Senate Republican Leader Mitch McConnell led his caucus against the White House-backed auto rescue legislation, so it's no surprise that he's angry about President Bush's decision to dip into the Wall Street bailout package to give a huge loan to Chrysler and General Motors.
McConnell hails from Kentucky, an auto-producing state, which has put him in a tough spot between Republicans from manufacturing states who are clamoring for federal aid and GOPers who either have foreign plants in their states or oppose bailing out anyone.
But McConnell's opposition to the $14-billion auto bailout helped kill the package last week in the Senate, and here's his statement after Bush's Friday announcement:
“I have strong objections to the use of Troubled Assets Relief Program (TARP) funds for industry specific bailouts. And I do not support this action. But since the administration has chosen to use these funds to aid the automakers, it is important that the date-specific requirements on all the stakeholders be enforced.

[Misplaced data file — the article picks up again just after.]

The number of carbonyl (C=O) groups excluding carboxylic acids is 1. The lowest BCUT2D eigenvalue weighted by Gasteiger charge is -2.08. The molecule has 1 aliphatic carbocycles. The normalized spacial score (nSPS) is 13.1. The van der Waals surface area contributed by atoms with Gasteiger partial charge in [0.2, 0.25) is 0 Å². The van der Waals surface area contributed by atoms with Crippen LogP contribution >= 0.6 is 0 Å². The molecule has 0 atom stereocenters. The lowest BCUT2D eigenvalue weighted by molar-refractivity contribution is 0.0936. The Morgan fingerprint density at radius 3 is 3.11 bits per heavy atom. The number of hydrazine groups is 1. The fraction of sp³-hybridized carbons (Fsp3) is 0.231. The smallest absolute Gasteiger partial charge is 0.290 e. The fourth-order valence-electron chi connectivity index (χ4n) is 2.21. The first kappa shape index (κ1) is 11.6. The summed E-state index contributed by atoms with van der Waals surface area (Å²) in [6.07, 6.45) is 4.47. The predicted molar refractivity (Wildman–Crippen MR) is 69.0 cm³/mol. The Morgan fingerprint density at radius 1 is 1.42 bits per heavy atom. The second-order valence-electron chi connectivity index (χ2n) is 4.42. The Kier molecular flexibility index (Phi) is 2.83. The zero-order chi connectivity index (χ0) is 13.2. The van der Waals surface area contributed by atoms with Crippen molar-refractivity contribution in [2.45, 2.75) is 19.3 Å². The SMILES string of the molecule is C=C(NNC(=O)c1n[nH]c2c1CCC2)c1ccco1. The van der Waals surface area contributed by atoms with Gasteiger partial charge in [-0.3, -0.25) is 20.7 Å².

“The auto industry is important to my state and to our nation's economy and needs real reform in order to survive. Although some have already called to weaken these much-needed reforms, the stakeholders and the next administration must uphold the requirement that the labor, health benefits and debt modifications be agreed to by February 17th. The taxpayers who are providing these funds deserve no less.”